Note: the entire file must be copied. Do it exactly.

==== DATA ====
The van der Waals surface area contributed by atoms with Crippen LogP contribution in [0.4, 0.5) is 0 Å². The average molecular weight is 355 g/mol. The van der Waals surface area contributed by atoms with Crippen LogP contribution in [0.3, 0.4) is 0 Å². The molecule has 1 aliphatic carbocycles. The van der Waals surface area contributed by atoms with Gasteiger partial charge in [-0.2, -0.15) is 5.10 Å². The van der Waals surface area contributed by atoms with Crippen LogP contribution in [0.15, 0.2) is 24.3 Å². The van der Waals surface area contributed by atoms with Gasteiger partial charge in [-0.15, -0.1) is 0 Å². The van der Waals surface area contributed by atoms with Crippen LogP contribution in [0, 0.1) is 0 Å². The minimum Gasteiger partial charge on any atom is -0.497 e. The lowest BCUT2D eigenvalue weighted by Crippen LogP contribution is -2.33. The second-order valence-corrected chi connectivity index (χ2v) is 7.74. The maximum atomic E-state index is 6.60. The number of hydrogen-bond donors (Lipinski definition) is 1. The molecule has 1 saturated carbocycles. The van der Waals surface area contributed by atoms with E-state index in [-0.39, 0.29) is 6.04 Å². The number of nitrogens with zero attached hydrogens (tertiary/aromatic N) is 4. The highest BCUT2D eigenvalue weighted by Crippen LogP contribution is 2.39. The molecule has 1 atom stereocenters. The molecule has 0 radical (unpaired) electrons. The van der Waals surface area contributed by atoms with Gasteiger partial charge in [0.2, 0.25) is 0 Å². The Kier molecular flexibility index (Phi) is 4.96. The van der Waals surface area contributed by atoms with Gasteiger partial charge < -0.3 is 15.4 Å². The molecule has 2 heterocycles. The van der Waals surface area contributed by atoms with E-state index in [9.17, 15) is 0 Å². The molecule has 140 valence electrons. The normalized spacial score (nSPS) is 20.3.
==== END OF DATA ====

The van der Waals surface area contributed by atoms with Crippen LogP contribution in [0.4, 0.5) is 0 Å². The average molecular weight is 355 g/mol. The van der Waals surface area contributed by atoms with Crippen LogP contribution in [0.3, 0.4) is 0 Å². The molecule has 1 aliphatic carbocycles. The van der Waals surface area contributed by atoms with Gasteiger partial charge in [-0.2, -0.15) is 5.10 Å². The van der Waals surface area contributed by atoms with Crippen LogP contribution in [0.15, 0.2) is 24.3 Å². The van der Waals surface area contributed by atoms with Gasteiger partial charge in [-0.15, -0.1) is 0 Å². The van der Waals surface area contributed by atoms with Crippen LogP contribution in [0, 0.1) is 0 Å². The minimum Gasteiger partial charge on any atom is -0.497 e. The lowest BCUT2D eigenvalue weighted by Crippen LogP contribution is -2.33. The second-order valence-corrected chi connectivity index (χ2v) is 7.74. The maximum atomic E-state index is 6.60. The number of hydrogen-bond donors (Lipinski definition) is 1. The molecule has 1 saturated carbocycles. The van der Waals surface area contributed by atoms with E-state index in [-0.39, 0.29) is 6.04 Å². The number of nitrogens with zero attached hydrogens (tertiary/aromatic N) is 4. The highest BCUT2D eigenvalue weighted by Crippen LogP contribution is 2.39. The molecule has 1 atom stereocenters. The molecule has 0 radical (unpaired) electrons. The van der Waals surface area contributed by atoms with Gasteiger partial charge in [0.2, 0.25) is 0 Å². The Kier molecular flexibility index (Phi) is 4.96. The van der Waals surface area contributed by atoms with Gasteiger partial charge < -0.3 is 15.4 Å². The molecule has 2 heterocycles. The van der Waals surface area contributed by atoms with E-state index in [9.17, 15) is 0 Å². The molecule has 140 valence electrons. The normalized spacial score (nSPS) is 20.3.